Conserve a wild place


The idea of a John Muir Award in the woods stared when Tara noticed the “rubbish” that was in the woods – the stuff that shouldn’t be there – so our “conservation” concentrated on that. Most of it was blown in plastic wrappers but also some wet wipes probably left by a passing MAMIL (thanks for that!).


Some of the rubbish we found was much more interesting –  bottles started to appear – almost emerging from the earth – and they were old.

A dudgeon bottle was an old beer bottle from what is now called Belhaven Brewery in Dunbar – from this we learnt that John Muir was born in Dunbar.








A Macintyre ginger bottle promoted us to search the internet for John Muir + Macintyre = this takes us quickly to the Sierra Club




In 1892, John Muir and other supporters formed the Sierra Club “to make the mountains glad.” John Muir was the Club’s first president, an office he held until his death in 1914. Muir’s Sierra Club has gone on to help establish a series of new National Parks and a National Wilderness Preservation System.

The Sierra Club was the starting point of Friends of the Earth – It started with John Muir.

and the linked  song tells us much about John Muir:-

He was a “lad o’ pairts”

Who developed many arts

When he left the old country

for the USA

His apprenticeship was long

And his love of nature strong

Nows the the time to sing

Let’s hear it for John Muir

There he wandered through the wild

With the wonder of a child

Exploring fragile earth

In many different ways…

His message it is clear

We must handle her with care

Nows the time to sing

Let’s hear it for John Muir

Every flower every tree

Every living thing you see

Are fragments in a tapestry

Of grand design

His message is profound

In one circle we go round

Nows the time to sing

Let’s hear it for John Muir

Every glacier and lake

Every snowy mountain peak

From Yosemite

Up into the Arctic Sea

His message it is plain

Such riches must remain

Nows the time to sing

Let’s hear it for John Muir

Man of letters, mountaineer

Man of silence, pioneer

A guid friend tae the planet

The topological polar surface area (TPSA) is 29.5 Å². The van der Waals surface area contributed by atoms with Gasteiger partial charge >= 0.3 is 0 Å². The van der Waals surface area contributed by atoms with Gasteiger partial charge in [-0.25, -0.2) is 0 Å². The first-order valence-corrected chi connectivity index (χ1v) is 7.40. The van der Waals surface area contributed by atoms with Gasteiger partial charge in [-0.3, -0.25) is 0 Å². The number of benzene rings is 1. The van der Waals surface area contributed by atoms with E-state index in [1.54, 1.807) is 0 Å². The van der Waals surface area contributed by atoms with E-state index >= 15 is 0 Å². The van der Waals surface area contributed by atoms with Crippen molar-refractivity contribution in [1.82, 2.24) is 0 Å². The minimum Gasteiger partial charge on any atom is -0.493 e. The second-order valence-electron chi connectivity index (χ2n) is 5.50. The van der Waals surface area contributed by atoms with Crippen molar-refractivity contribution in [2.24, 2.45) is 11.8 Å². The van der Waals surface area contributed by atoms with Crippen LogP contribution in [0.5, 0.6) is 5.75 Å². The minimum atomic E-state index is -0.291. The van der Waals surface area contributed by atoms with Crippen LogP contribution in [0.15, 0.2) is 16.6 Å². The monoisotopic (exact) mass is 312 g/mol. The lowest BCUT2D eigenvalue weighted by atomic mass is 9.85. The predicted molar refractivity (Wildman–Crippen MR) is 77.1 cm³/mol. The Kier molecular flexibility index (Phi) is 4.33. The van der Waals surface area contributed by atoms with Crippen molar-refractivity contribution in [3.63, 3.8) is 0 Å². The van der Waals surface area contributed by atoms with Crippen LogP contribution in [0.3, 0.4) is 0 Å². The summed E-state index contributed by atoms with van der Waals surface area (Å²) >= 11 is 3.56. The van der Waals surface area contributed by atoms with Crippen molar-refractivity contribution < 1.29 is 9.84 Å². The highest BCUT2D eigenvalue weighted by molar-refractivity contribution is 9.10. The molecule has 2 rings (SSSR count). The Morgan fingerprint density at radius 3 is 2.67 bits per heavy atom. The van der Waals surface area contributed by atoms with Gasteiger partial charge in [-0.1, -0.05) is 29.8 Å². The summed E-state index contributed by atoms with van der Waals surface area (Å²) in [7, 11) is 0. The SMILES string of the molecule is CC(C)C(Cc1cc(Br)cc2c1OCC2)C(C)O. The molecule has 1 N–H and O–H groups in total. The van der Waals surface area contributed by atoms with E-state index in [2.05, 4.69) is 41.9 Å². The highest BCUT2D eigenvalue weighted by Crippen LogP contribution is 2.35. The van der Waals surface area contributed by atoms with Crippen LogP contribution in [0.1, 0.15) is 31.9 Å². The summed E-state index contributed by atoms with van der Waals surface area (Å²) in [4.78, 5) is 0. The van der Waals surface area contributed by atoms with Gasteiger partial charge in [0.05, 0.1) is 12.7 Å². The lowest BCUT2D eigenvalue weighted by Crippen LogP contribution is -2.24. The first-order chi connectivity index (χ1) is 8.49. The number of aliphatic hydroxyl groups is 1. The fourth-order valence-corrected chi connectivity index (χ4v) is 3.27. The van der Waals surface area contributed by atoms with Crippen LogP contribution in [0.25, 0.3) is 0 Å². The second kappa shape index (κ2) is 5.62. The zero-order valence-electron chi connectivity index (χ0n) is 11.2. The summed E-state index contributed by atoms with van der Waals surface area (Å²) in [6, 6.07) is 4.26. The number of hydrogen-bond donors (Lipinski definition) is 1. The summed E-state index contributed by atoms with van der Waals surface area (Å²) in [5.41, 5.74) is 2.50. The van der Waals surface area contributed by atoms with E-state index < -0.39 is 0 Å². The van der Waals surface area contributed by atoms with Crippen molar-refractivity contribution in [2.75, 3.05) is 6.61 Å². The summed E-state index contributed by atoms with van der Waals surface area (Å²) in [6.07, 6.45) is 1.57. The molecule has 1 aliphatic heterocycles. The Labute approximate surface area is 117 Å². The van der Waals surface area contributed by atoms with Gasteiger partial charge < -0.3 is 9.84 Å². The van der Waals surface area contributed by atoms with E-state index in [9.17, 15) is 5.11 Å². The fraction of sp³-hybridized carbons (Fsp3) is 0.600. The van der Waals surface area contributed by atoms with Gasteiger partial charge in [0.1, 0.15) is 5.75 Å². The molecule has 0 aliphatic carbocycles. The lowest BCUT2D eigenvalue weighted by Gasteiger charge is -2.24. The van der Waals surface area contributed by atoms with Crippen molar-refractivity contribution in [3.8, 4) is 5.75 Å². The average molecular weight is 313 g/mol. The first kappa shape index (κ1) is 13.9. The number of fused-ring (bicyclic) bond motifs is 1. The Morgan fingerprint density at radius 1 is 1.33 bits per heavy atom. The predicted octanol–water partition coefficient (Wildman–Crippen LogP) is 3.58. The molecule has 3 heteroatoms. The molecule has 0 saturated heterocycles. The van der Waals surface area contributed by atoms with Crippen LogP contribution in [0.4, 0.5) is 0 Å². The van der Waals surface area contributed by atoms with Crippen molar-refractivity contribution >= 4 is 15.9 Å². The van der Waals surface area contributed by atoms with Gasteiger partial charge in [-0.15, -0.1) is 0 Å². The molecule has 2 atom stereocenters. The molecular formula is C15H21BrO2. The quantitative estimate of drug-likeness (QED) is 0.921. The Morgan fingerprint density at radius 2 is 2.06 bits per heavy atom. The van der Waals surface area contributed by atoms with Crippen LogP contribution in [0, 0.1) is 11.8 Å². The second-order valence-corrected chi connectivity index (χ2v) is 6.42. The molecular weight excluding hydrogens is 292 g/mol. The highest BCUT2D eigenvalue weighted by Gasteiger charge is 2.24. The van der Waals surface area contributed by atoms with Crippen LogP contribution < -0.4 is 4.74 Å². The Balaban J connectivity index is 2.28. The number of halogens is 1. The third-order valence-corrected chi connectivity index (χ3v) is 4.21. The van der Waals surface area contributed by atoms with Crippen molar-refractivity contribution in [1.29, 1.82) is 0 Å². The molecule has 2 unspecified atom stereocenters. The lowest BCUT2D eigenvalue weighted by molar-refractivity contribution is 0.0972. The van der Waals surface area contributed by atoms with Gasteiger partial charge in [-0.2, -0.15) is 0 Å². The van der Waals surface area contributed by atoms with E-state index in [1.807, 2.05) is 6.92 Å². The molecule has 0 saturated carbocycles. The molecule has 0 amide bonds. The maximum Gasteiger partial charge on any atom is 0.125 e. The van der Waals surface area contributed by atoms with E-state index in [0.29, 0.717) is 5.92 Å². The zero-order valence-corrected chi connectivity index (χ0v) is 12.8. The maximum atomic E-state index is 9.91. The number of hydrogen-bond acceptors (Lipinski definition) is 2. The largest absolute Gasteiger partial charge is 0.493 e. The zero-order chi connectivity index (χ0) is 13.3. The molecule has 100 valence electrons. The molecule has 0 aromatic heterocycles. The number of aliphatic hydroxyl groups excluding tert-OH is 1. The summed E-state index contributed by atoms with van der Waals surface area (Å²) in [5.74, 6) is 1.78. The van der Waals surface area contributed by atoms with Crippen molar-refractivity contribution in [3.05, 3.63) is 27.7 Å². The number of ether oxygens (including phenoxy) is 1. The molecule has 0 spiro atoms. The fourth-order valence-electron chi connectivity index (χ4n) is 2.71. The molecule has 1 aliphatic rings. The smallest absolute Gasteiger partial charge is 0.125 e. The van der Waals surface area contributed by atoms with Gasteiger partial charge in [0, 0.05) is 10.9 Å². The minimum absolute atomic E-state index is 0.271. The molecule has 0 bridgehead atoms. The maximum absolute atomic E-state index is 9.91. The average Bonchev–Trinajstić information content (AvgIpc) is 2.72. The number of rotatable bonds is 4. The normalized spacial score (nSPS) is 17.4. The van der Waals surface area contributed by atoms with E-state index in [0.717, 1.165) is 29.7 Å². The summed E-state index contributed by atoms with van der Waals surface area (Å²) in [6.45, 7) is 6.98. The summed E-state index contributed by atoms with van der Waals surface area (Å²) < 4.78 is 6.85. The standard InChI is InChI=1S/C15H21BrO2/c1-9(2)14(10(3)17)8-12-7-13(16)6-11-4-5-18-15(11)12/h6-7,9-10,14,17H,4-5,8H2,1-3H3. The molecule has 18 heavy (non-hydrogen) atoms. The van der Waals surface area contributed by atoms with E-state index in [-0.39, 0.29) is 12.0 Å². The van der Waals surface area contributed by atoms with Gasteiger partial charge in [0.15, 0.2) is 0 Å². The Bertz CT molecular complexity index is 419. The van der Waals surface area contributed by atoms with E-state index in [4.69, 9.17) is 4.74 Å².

Through all his years

With vision he was fired

Many people he inspired

Nows the time to sing

Let’s hear it for John Muir

A man who earned his fame

Many places bear his name

From Scotland,

to the far shores of America

He blazed a worthy trail

His wisdoms must prevail

Nows the time to sing

Let’s hear it for John Muir

© 2001 Geordie McIntyre PRS/MCPS.

You can hear the song

A Jack Daniels can made us think of John Muir’s “walk to the gulf” – he traveled through Tennessee during his 1000 mile journey from Kentucky to Florida


…his writings about this journey suggest an awakening to the bigger picture in Nature.



There is not a fragment in all nature, for every relative fragment of one thing is a full harmonious unit in itself. All together form the one grand palimpsest of the world.

You bathe in these spirit-beams, turning round and round, as if warming at a camp-fire. Presently you lose consciousness of your own separate existence: you blend with the landscape, and become part and parcel of nature.

The poet was mistaken when he said, “From the wing no scar the sky sustains.” His eyes were simply too dim to see the scar.

– A Thousand Mile Walk to the Gulf (1916), – John Muir

I love the fact that this deeply enlightened man also liked a party. This story is from when he was snowbound in Yosemite in 1872

In striking contrast with these diminutive wranglings are the broad, loving harmonies of our whisky soirees of which about seven are held weekly.

Each of the two bars now open has its own particular friends and patrons, but neither between dealers nor patrons does there exist the faintest trace of opposition or jealousy. This dealer A gathers up his patrons and repairs to the whisky of B which, together with cards, and bear stories, and shooting scrapes of early days, are freely discussed. Next evening B gathers his patrons and repairs to the whisky of A. The two whiskies are about a mile apart, and between them a nocturnal see-saw of admirable fidelity is maintained, although the two whiskies are not of the same species, one being “bushhead” and the other “golden” pronounced with a long lazy emphasis on the ‘o’.

More shingle houses are being built, one of which is to be a saloon.

Yosemite in Winter

by John Muir (1872)

“whisky soirees, of which about seven are held weekly.” – sounds a bit like lockdown 2020 🙂